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Law Commission: full-scale reform of law governing data sharing by public bodies needed

Out-Law News | 14 Jul 2014 | 11:06 am | 2 min. read

There is “widespread misunderstanding and confusion” among UK public bodies about their ability to legally share data with each other, according to the body responsible for reviewing existing laws and making recommendations for reform.

Following a year-long review of the law in this area, the Law Commission has requested that the UK government commission a full-scale, UK-wide reform project which would make recommendations to simplify the law and bring it up to date. This project should be carried out jointly by the Law Commission and its partner bodies in Scotland and Northern Ireland, and look at the sharing of data between public bodies and other bodies carrying out public functions, as well as between public bodies themselves, according to a report by the Commission (198-page / 530KB PDF).

“Data sharing law must achieve a balance between the public interest in sharing information and the public interest in protecting privacy,” said Nicholas Paines QC, the commissioner responsible for public law.

“We have identified widespread misunderstanding and confusion about the statutory framework for data sharing and its relationship with data protection, human rights and the common law. In our view, an effective, long-term solution can be achieved only through UK-wide law reform. A thorough analysis of law and practice, and reforms to modernise, simplify and clarify the provisions that permit and control data sharing, are needed to restore confidence to the bodies that provide public services and the citizens that use them,” he said.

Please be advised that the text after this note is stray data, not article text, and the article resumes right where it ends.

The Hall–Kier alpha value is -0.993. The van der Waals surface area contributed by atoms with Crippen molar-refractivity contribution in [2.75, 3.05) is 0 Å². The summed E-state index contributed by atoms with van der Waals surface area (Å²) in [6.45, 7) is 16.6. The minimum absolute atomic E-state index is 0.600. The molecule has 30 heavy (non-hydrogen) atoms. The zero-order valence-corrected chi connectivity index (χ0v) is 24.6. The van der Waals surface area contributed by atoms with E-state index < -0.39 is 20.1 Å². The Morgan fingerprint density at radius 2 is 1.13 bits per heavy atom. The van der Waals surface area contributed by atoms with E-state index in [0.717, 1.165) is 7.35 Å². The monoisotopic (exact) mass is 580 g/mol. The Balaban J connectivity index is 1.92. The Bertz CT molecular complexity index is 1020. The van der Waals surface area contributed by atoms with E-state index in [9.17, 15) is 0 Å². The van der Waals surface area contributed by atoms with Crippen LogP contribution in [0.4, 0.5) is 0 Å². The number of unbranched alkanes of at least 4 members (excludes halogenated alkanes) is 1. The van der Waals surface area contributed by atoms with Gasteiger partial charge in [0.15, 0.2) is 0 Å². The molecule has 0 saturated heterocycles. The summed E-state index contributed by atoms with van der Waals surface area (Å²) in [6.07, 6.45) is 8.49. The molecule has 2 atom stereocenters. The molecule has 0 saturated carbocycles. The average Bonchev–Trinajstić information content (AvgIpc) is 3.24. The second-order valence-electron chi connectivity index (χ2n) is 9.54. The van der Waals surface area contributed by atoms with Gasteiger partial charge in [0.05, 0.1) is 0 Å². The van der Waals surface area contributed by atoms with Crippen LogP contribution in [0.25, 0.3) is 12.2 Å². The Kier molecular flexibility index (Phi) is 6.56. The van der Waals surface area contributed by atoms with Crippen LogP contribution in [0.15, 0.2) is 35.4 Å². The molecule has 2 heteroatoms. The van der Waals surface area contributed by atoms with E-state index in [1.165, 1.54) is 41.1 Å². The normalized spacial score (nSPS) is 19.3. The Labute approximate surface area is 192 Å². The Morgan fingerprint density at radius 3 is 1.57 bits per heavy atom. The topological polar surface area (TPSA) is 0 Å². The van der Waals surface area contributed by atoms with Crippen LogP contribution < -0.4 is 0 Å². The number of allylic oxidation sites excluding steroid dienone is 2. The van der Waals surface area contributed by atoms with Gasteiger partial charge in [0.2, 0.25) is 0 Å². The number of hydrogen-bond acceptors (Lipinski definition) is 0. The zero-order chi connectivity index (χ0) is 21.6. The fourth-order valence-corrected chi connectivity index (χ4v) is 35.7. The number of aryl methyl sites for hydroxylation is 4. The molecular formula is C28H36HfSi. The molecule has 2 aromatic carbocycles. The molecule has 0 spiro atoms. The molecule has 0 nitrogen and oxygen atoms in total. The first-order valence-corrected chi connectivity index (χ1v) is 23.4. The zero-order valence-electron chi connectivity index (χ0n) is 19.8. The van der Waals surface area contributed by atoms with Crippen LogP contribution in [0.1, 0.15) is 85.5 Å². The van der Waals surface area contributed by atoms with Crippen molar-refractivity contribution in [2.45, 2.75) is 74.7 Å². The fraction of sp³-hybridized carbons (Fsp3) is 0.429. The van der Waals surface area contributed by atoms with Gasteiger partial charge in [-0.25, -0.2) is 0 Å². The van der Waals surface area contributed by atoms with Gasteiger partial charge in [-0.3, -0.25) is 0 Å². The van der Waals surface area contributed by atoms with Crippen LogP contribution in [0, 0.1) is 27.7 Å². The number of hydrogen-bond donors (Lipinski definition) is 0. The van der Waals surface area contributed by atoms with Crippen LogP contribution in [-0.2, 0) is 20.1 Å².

The Law Commission began consulting public bodies on their experiences of data sharing and views on the application of existing data protection rules last year. At the time, the law reform body said that the perceived problems with data sharing between public bodies may have originated from lack of guidance, insufficient technology or fear of excessive sanctions rather than necessarily being due to inappropriate laws. If a full law reform project goes ahead, it plans to consider the potential for ‘soft law’ codes of practice, advice and guidance, training of staff and ways of sharing data management best practice alongside legislative proposals.

In its report, the Law Commission said that existing laws governing data sharing had been created in a “piecemeal and ad hoc way”. “This has meant that the law has developed without consistent oversight and scrutiny, resulting in a complex web of statutory provisions”, it said. Currently, powers to share data are scattered across a very large number of statutes and may be set out expressly or implied, and there are also various common law provisions.

As part of the proposed law reform project, the Commission intends to review the common law as well as map, modernise, simplify and clarify the existing statutory provisions. It would also incorporate the impact of emerging European law and technological advances as part of this work. In addition, the project could consider the functions of the Information Commissioner in relation to data sharing, including the Commissioner’s enforcement role, the Law Commission said.